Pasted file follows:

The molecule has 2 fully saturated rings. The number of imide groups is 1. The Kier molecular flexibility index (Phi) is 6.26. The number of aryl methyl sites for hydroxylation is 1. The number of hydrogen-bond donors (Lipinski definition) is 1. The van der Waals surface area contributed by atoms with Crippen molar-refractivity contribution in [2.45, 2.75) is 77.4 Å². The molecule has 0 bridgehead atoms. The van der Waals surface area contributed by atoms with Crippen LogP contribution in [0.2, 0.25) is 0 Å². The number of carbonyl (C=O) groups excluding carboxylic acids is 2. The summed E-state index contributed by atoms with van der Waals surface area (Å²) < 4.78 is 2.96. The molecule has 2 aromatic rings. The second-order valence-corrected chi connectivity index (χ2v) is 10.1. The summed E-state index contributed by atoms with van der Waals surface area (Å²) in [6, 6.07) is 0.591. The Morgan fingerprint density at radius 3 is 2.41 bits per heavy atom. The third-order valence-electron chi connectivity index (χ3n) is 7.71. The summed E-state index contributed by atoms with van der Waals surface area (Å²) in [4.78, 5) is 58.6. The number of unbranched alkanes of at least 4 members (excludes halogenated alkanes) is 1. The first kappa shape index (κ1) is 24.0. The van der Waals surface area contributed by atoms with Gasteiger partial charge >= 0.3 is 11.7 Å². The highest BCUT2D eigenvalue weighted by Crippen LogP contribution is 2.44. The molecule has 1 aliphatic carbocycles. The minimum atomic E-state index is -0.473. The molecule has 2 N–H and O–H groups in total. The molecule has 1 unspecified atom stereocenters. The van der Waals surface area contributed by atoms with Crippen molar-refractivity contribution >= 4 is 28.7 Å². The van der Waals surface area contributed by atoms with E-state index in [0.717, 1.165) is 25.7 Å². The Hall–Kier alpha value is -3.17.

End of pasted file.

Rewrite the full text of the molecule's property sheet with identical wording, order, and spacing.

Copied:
The molecule has 2 fully saturated rings. The number of imide groups is 1. The Kier molecular flexibility index (Phi) is 6.26. The number of aryl methyl sites for hydroxylation is 1. The number of hydrogen-bond donors (Lipinski definition) is 1. The van der Waals surface area contributed by atoms with Crippen molar-refractivity contribution in [2.45, 2.75) is 77.4 Å². The molecule has 0 bridgehead atoms. The van der Waals surface area contributed by atoms with Crippen LogP contribution in [0.2, 0.25) is 0 Å². The number of carbonyl (C=O) groups excluding carboxylic acids is 2. The summed E-state index contributed by atoms with van der Waals surface area (Å²) < 4.78 is 2.96. The molecule has 2 aromatic rings. The second-order valence-corrected chi connectivity index (χ2v) is 10.1. The summed E-state index contributed by atoms with van der Waals surface area (Å²) in [6, 6.07) is 0.591. The Morgan fingerprint density at radius 3 is 2.41 bits per heavy atom. The third-order valence-electron chi connectivity index (χ3n) is 7.71. The summed E-state index contributed by atoms with van der Waals surface area (Å²) in [4.78, 5) is 58.6. The number of unbranched alkanes of at least 4 members (excludes halogenated alkanes) is 1. The first kappa shape index (κ1) is 24.0. The van der Waals surface area contributed by atoms with Gasteiger partial charge >= 0.3 is 11.7 Å². The highest BCUT2D eigenvalue weighted by Crippen LogP contribution is 2.44. The molecule has 1 aliphatic carbocycles. The minimum atomic E-state index is -0.473. The molecule has 2 N–H and O–H groups in total. The molecule has 1 unspecified atom stereocenters. The van der Waals surface area contributed by atoms with Crippen molar-refractivity contribution >= 4 is 28.7 Å². The van der Waals surface area contributed by atoms with E-state index in [0.717, 1.165) is 25.7 Å². The Hall–Kier alpha value is -3.17.